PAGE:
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Monday, April 4, 2016

THE FOREST -- Blu-ray Review by Porfle

Try getting lost in a forest, and you'll understand what a scary place it can be.  Naturally, it's been the setting for horror films that either pretty much get it right (THE WOODS) or woefully get it wrong (THE EVIL WOODS).

Director Jason Zada's THE FOREST (2016) pretty much gets it right.  In fact, for a movie about a forest in which a forest is the star--namely, the lush, legendary Aokigahara Forest in Japan, in which people are said to lose themselves in order to commit suicide--this one is about as spooky and evocative as such a film can get.

From the moment we see Sara Price (Natalie Dormer, W.E., THE HUNGER GAMES, "Game of Thrones") getting her first psychic premonition that her identical twin sister Jess is in danger in said forest, and immediately flying to Tokyo where the missing sister teaches English, we're already beginning a gradual descent into this film's somber and oppressively ominous mood. 

Not only is an overall ambience of creepiness established early, but Sara hasn't even left her hotel and entered the forest before we're subjected to the first in a series of jump scares that flash-freeze the blood. 

Some of these, as in HOUSE ON HAUNTED HILL (1959), involve frizzy-haired old ladies.  Who, coincidentally, have often been left to die in the forest in years past by families who didn't know what else to do with them. 

Even when THE FOREST isn't goosing us, it's creeping us out in other ways.  Not the least of these is when Sara enters a visitors' center and is left in a room full of dead bodies that have been retrieved from the forest.  When one of them appears to move, is it really happening, or is Sara's mind already playing tricks on her?  This question will be a major concern throughout the story.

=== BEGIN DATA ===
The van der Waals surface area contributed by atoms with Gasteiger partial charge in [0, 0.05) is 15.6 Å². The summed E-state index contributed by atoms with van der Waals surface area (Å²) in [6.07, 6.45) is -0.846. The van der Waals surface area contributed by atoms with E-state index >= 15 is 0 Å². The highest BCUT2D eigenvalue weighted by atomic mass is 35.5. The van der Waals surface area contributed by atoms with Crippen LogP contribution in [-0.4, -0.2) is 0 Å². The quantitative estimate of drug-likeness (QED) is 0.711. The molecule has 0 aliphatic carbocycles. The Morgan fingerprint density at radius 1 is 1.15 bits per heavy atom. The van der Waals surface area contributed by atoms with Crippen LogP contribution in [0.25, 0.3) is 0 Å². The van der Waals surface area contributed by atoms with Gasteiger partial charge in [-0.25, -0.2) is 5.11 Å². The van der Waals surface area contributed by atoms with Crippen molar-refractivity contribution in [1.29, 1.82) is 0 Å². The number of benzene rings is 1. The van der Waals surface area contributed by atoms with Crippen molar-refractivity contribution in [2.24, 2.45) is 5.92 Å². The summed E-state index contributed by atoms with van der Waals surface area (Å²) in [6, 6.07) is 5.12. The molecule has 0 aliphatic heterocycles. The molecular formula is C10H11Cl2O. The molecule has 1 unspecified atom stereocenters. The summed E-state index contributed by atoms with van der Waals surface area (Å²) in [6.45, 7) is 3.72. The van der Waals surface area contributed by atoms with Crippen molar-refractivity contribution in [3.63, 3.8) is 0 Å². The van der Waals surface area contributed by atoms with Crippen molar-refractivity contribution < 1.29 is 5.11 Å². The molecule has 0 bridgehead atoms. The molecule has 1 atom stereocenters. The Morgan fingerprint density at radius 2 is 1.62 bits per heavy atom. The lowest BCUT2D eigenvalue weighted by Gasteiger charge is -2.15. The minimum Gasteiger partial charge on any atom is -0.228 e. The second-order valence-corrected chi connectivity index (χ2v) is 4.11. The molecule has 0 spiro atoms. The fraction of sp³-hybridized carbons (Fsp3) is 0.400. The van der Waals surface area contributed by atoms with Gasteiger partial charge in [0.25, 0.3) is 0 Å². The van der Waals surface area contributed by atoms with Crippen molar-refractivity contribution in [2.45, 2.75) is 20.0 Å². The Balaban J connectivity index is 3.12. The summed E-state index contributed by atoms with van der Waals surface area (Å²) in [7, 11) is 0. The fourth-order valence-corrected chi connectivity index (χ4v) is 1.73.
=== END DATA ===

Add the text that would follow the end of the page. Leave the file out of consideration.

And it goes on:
Sara meets a handsome Australian journalist named Aiden (Taylor Kinney, ZERO DARK THIRTY) who's about to trek into the woods with an experienced guide, Michi (Yukiyoshi Ozawa), and invites her along if he can include her in the article he's writing.  We share her relief in finding a kindred spirit such as he, but also her misgivings about his motives. (Was that a glint of recognition in his eyes when he first saw her?)

Thus begins the heart of the film's gripping story, replete with the dead bodies of those who have committed suicide, angry and terrifying ghosts who may or may not be real, teasing clues concerning Jess' whereabouts, and Sara's continuing doubts about both Aiden's trustworthiness and her own sanity.  Doubts which we, the viewers, must apprehensively share as things get scarier and scarier and we see it all through her eyes.

THE FOREST establishes an extremely effective fact-based mythology about the "suicide forest" that makes us fear any deviation from the beaten path (from which the main characters must, of course, deviate) and dread the prospect of being left out there all alone in the dark of night. 

It also has a way of deriving supernatural-type scares from even the more realistic situations in which Sara's overactive imagination gets the better of her.  This eventually brings us to a point where potential madness and delusion are far more frightening than ghosts. 

The beautifully-photographed forest locations are richly foreboding, while the Japanese setting with its history of ghost stories and legends adds to the exotic nature of the story. 

The filmmakers really run with this premise--ghosts, dead people, horrifying visions that may or may not be there--and just keep thinking of ways to creep us out with it.  Even when the film is unable to fully maintain its level of sustained fear, it stays interesting enough to keep our attention the whole time. 

Dormer finds just the right note to play Sara, somewhere between anxiety and resignation, while searching for her trouble-prone twin.  Kinney remains jovial but enigmatic as Aiden, and like Sara we're never quite sure of him.  The rest of the cast are good including Eoin Macken ("Merlin") as Sara's concerned husband Rob.

The Blu-ray+Digital HD from Universal Studios Home Entertainment is in 1080p high resolution widescreen with English DTS-HD master audio 5.1.  Subtitles are in English, French, and Spanish.  Extras include the featurette "Exploring 'The Forest'", galleries, storyboards, and an intimate commentary track by director Jason Zada.

With moments that'll have you jumping in your seat and an overall feeling of creeping fear, THE FOREST overcomes even its occasional lapses and a not-quite-satisfying ending (for me, anyway) to succeed as a memorably effective and exceedingly well-made modern horror story. 


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